As I mentioned a couple of weeks back, one BDS “win” that was a bit of a disappointment this academic year was the string of pro-divestment votes that successfully passed in student governments at various schools (notably some of the University of California campuses where divestment had been voted down previously).
One reason it’s been easy to not take these votes as seriously representing the voice of student opinion is the fact that the BDSers themselves never took the votes of previous student councils the least bit seriously when they were handed rejection year after year. And while I’m not sure if attempts to prosecute Jewish and pro-Israel voices are as big a factor as is general student apathy towards student politics, clearly these pro-BDS votes were the result of the boycotters getting themselves elected to Student Senates for the soul purpose of pushing ahead their anti-Israel agenda, the needs of the students they are supposed to represent be damned.
But even if we reject the boycotters’ claims that such “success” makes them an unstoppable juggernaut, the notion that student government has become the latest victim of infiltration with numerous progressive and minority groups allowing themselves to be coopted by anti-Israel partisans who care nothing for them beyond their usefulness, does pose a problem to Jewish and pro-Israel voices on campus.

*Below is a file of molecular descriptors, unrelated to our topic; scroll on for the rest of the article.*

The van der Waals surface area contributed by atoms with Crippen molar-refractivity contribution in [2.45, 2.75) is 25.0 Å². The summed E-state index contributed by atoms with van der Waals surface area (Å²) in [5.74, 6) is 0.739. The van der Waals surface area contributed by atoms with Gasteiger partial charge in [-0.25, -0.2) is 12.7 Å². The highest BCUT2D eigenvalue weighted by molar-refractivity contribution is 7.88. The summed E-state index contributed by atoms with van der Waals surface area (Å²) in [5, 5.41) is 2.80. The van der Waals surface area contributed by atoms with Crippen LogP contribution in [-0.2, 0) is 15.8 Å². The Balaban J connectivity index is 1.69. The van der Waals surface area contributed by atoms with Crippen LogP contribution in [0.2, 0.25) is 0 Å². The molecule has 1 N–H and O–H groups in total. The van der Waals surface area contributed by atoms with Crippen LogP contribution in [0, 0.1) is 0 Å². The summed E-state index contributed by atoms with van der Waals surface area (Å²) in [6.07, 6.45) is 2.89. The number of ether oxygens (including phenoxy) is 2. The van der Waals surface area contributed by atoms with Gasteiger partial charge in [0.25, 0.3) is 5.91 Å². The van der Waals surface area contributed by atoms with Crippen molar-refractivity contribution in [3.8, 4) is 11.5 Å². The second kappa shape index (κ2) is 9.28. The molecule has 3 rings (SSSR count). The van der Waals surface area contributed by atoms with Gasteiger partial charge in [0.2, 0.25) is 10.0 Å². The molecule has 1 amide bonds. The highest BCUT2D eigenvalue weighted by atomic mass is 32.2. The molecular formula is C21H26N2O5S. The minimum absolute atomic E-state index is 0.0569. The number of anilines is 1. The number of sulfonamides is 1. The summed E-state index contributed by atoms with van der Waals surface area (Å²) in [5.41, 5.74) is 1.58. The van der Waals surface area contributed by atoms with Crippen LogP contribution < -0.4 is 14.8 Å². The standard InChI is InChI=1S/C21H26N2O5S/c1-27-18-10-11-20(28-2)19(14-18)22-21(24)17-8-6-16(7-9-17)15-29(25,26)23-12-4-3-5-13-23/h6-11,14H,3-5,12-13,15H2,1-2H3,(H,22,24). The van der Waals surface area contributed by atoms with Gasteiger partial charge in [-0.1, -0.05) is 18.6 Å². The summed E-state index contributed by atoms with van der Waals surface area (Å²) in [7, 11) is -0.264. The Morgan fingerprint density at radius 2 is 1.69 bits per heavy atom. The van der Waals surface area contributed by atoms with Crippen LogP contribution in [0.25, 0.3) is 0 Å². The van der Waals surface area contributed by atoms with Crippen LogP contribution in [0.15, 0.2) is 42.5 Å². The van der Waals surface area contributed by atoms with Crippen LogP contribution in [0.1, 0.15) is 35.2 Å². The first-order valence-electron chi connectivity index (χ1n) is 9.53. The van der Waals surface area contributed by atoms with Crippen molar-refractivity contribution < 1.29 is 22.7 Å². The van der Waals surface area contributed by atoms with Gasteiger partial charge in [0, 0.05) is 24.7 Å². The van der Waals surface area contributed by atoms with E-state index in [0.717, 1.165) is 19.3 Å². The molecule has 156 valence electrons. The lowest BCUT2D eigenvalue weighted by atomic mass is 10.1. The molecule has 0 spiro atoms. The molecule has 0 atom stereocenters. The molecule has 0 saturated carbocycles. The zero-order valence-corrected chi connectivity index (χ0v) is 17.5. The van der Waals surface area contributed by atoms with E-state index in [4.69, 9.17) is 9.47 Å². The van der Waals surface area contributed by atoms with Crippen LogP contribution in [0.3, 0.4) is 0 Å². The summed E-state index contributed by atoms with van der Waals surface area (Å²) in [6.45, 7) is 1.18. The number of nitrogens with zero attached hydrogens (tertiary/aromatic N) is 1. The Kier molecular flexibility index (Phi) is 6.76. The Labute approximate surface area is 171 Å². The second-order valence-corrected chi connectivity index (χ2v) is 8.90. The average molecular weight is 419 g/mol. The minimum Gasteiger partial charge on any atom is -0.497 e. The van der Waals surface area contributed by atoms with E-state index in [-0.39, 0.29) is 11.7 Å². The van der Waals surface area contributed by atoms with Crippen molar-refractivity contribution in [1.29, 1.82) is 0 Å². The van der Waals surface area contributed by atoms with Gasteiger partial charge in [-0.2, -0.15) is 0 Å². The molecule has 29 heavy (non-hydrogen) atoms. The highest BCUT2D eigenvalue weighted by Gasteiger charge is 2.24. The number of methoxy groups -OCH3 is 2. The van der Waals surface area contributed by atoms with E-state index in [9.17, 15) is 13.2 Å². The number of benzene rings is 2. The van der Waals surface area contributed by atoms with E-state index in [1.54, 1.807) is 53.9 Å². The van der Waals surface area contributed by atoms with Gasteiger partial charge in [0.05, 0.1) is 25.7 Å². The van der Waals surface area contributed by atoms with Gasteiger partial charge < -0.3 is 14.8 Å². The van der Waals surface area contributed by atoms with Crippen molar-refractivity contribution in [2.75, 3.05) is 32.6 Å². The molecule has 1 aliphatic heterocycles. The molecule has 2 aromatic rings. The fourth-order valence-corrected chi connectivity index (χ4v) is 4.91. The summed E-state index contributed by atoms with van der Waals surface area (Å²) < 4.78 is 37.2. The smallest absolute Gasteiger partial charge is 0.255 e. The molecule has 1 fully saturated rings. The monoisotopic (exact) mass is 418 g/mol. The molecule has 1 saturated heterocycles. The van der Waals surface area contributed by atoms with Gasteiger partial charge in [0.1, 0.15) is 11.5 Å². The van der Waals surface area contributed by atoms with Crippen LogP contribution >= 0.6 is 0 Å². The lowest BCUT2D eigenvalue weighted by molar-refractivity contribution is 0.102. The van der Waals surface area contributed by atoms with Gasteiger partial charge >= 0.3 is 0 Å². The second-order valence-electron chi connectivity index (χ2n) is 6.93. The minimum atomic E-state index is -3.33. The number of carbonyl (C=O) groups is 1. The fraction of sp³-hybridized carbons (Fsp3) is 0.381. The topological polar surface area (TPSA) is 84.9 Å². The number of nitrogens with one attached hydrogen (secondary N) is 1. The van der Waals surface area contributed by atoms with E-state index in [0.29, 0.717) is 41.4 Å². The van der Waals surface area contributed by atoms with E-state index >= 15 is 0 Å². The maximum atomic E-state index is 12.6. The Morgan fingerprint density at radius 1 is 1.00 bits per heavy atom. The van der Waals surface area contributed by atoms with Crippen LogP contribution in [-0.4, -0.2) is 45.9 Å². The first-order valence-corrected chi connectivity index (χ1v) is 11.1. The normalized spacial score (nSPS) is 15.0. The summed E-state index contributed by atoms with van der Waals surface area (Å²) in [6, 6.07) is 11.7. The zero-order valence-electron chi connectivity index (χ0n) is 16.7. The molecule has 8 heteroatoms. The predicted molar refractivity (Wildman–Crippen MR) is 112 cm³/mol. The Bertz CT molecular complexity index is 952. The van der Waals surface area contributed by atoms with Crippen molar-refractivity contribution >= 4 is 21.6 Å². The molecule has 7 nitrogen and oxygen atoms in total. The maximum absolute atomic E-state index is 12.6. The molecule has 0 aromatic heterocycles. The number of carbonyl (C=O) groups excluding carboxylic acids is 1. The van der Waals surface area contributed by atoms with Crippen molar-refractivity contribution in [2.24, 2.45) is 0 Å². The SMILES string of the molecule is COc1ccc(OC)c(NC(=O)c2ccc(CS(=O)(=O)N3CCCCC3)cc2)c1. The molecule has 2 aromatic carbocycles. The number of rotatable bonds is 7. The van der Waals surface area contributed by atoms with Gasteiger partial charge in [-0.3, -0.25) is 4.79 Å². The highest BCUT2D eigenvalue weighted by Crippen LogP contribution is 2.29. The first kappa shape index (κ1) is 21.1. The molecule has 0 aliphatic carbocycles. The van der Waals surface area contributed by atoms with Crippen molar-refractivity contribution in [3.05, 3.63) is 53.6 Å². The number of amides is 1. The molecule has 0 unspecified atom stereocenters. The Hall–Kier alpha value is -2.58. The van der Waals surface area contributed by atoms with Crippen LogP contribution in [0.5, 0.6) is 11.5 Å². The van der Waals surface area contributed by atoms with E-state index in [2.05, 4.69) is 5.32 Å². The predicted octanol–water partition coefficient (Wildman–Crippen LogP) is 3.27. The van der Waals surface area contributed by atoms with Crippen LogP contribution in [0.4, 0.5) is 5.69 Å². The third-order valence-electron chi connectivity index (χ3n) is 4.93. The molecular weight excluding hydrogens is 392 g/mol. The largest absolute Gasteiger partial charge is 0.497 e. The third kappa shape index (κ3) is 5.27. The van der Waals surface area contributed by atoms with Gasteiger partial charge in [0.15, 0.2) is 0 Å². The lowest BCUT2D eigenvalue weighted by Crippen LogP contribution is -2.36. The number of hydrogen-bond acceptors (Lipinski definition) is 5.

Fortunately, those representing such voices have already started to take matters into their own hands in ways that do not require them to play at the BDSers’ game.
For instance, once it became clear that a stacked student government at UCLA only wanted to feign debate, pro-Israel students defiantly walked out of the meeting, leaving the boycotters with nothing but their own political ids as company.
And speaking of ids, what could possibly motivate the boycotters to start screaming “Allah Akbar” and announcing that Hamas now rules the UC system after a vote finally went their way beyond the need to wallow in their own fantasies of political potency? And, to their credit, pro-Israel student groups have done all they can to broadcast the BDSer’s misbehavior far and wide, demonstrating to all the true fanatical face of “the movement.”
I’ve written before about why it’s next to impossible to turn the tables on Israel’s political adversaries (by forcing votes condemning Hamas, the PLO/PA or Arab regimes for war crimes or murderous homophobia, for example) since (1) the Jewish community is not ready to launch and sustain a propaganda campaign against those we hope to eventually live in peace with; and (2) we are not ready to wreak havoc on civil society for our own political gain.
But nothing prevents us from engaging in the most aggressive campaigning possible that exposes groups like Students for Justice in Palestine (and their Jewish Voice for Peace allies) as a bunch of fanatical and hypocritical thugs, ready to shout down their opponents while simultaneously insisting that their own unending bellowing voices are the ones being silenced.